The British government took over the railways on Monday in a bid to ensure services keep running for key workers during the coronavirus outbreak.
The transport ministry said it was suspending normal franchise agreements with private operators, taking over "all revenue and cost risk" for at least six months.
Train services are being reduced from Monday, as passenger numbers slump in the wake of government advice to avoid all non-essential travel to stem the outbreak of COVID-19.
The government updated this advice late on Sunday, warning people not to travel to "second homes, camp sites, caravan parks" whether for holiday or to isolate themselves.
It followed concerns about how many people flocked to rural beauty spots and beaches over the weekend, defying advice to stay away from other people.
Several politicians are calling on Prime Minister Boris Johnson to impose tougher measures to force people to comply.
Health Secretary Matt Hancock said on Monday that some people's behaviour was "very selfish", warning they must keep two metres apart.
"We're willing if we have to, to take more action," he told BBC radio.
MPs on Monday debate proposed emergency legislation to give police and immigration officers increased powers to force people to isolate themselves.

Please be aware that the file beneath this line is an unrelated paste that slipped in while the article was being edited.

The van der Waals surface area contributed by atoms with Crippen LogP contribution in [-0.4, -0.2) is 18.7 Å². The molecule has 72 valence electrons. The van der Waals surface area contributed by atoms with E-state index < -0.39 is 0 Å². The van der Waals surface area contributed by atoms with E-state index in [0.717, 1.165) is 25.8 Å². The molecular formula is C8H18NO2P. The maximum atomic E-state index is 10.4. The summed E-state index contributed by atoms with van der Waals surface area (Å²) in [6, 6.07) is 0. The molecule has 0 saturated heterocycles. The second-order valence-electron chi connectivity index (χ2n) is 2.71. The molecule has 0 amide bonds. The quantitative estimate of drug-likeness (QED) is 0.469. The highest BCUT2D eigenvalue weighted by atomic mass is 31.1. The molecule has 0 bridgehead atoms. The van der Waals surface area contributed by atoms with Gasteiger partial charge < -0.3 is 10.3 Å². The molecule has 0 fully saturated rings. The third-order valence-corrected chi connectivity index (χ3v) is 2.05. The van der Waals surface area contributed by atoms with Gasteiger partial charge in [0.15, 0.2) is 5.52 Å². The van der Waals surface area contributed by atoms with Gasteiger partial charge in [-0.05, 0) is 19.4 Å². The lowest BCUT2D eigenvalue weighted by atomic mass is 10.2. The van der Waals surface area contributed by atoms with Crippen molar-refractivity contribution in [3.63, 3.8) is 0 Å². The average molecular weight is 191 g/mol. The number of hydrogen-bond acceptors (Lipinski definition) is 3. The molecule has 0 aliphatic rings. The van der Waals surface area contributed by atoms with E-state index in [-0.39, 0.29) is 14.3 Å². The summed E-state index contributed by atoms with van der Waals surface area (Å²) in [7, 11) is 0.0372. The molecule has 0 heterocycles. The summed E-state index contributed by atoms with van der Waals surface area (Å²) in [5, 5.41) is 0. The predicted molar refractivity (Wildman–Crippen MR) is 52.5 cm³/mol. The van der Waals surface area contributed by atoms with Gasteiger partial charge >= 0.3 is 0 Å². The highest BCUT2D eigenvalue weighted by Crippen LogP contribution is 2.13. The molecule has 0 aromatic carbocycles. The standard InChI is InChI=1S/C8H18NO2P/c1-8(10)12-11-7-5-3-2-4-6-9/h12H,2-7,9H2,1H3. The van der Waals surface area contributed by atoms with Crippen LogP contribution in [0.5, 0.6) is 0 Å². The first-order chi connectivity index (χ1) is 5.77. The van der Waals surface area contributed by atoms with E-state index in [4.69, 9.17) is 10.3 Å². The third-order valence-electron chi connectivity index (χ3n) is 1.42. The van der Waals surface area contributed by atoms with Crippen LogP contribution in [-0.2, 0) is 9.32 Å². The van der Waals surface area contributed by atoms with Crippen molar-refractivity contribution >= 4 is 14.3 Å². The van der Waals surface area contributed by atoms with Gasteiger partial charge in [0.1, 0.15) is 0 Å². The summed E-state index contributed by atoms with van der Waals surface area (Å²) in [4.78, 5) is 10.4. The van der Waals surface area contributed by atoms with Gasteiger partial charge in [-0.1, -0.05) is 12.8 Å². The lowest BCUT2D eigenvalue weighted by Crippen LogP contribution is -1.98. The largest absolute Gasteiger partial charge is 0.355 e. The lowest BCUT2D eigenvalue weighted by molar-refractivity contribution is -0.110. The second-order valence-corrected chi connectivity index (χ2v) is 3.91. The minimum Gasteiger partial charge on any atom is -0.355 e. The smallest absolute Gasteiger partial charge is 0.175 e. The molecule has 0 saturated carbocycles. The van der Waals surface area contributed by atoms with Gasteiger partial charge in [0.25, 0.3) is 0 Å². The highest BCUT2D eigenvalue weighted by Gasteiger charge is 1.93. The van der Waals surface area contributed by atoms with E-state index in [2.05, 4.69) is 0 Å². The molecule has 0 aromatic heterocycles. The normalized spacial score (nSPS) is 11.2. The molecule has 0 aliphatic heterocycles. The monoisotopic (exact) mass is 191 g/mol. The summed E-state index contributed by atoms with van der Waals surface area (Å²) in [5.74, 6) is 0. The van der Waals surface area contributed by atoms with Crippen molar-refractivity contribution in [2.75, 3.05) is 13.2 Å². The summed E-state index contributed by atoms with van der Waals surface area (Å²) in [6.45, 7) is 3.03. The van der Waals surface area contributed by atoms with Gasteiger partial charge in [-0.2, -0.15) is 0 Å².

The Department for Transport's plan will see train operators continue to run services day to day, for a small management fee.
"We are taking this action to protect the key workers who depend on our railways to carry on their vital roles," said Transport Secretary Grant Shapps.
At the same time, the move would give "operators the confidence and certainty so they can play their part in the national interest", he said.
A ministry statement warned that leaving operators to go bust "would cause significantly more disruption to passengers and higher costs to the taxpayer".
The management fees will be set at a maximum of two percent of the cost base of the franchise before the outbreak began.
Passengers with existing tickets on services that have been cancelled will get refunds, Shapps said.
Johnson on Sunday warned the spread of coronavirus was "accelerating" in Britain, as the number of dead rose to 281.
(This story has not been edited by Business Standard staff and is auto-generated from a syndicated feed.)